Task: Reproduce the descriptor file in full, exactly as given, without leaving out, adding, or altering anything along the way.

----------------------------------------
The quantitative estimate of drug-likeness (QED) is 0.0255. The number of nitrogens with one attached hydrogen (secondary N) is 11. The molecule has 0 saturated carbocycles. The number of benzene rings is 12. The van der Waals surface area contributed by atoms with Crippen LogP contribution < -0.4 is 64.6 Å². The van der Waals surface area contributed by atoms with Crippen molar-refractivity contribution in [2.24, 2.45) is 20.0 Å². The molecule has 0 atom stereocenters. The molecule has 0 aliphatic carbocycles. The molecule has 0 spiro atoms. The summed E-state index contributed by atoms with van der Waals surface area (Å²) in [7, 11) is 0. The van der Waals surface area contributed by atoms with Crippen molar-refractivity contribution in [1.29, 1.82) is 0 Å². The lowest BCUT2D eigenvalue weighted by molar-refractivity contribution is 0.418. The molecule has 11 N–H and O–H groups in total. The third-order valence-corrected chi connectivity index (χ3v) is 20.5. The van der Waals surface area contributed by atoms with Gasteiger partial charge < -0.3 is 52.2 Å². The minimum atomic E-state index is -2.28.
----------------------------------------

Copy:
The quantitative estimate of drug-likeness (QED) is 0.0255. The number of nitrogens with one attached hydrogen (secondary N) is 11. The molecule has 0 saturated carbocycles. The number of benzene rings is 12. The van der Waals surface area contributed by atoms with Crippen LogP contribution < -0.4 is 64.6 Å². The van der Waals surface area contributed by atoms with Crippen molar-refractivity contribution in [2.24, 2.45) is 20.0 Å². The molecule has 0 atom stereocenters. The molecule has 0 aliphatic carbocycles. The molecule has 0 spiro atoms. The summed E-state index contributed by atoms with van der Waals surface area (Å²) in [7, 11) is 0. The van der Waals surface area contributed by atoms with Crippen molar-refractivity contribution in [1.29, 1.82) is 0 Å². The lowest BCUT2D eigenvalue weighted by molar-refractivity contribution is 0.418. The molecule has 11 N–H and O–H groups in total. The third-order valence-corrected chi connectivity index (χ3v) is 20.5. The van der Waals surface area contributed by atoms with Gasteiger partial charge < -0.3 is 52.2 Å². The minimum atomic E-state index is -2.28.